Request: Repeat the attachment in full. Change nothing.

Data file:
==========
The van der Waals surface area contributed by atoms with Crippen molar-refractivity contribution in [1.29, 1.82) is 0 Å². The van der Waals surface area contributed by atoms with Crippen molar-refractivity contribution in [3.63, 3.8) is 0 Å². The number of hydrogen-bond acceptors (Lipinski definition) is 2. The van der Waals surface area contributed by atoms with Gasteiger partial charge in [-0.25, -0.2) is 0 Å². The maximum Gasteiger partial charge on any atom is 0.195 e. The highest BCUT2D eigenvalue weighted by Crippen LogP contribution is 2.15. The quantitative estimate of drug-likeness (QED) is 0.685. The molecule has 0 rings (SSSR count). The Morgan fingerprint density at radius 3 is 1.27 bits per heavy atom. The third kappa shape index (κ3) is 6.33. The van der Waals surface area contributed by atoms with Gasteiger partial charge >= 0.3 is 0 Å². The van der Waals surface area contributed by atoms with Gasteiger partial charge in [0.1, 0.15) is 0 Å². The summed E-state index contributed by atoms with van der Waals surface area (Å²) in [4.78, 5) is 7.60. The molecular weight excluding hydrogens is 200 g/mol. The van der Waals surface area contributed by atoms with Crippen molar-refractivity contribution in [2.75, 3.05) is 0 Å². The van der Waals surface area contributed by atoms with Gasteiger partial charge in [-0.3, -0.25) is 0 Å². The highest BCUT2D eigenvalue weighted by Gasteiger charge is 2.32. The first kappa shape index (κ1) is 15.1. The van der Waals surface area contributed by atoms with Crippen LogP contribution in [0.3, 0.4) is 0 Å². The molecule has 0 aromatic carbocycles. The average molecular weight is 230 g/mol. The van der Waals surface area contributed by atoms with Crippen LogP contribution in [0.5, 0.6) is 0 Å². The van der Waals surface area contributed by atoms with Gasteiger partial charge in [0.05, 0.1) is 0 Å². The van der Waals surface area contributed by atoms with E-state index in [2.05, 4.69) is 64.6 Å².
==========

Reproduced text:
The van der Waals surface area contributed by atoms with Crippen molar-refractivity contribution in [1.29, 1.82) is 0 Å². The van der Waals surface area contributed by atoms with Crippen molar-refractivity contribution in [3.63, 3.8) is 0 Å². The number of hydrogen-bond acceptors (Lipinski definition) is 2. The van der Waals surface area contributed by atoms with Gasteiger partial charge in [-0.25, -0.2) is 0 Å². The maximum Gasteiger partial charge on any atom is 0.195 e. The highest BCUT2D eigenvalue weighted by Crippen LogP contribution is 2.15. The quantitative estimate of drug-likeness (QED) is 0.685. The molecule has 0 rings (SSSR count). The Morgan fingerprint density at radius 3 is 1.27 bits per heavy atom. The third kappa shape index (κ3) is 6.33. The van der Waals surface area contributed by atoms with Gasteiger partial charge >= 0.3 is 0 Å². The van der Waals surface area contributed by atoms with Gasteiger partial charge in [0.1, 0.15) is 0 Å². The summed E-state index contributed by atoms with van der Waals surface area (Å²) in [4.78, 5) is 7.60. The molecular weight excluding hydrogens is 200 g/mol. The van der Waals surface area contributed by atoms with Crippen molar-refractivity contribution in [2.75, 3.05) is 0 Å². The van der Waals surface area contributed by atoms with Gasteiger partial charge in [-0.3, -0.25) is 0 Å². The highest BCUT2D eigenvalue weighted by Gasteiger charge is 2.32. The first kappa shape index (κ1) is 15.1. The van der Waals surface area contributed by atoms with Crippen LogP contribution in [0.3, 0.4) is 0 Å². The molecule has 0 aromatic carbocycles. The average molecular weight is 230 g/mol. The van der Waals surface area contributed by atoms with Crippen LogP contribution in [0.5, 0.6) is 0 Å². The van der Waals surface area contributed by atoms with Gasteiger partial charge in [0.05, 0.1) is 0 Å². The van der Waals surface area contributed by atoms with E-state index in [2.05, 4.69) is 64.6 Å².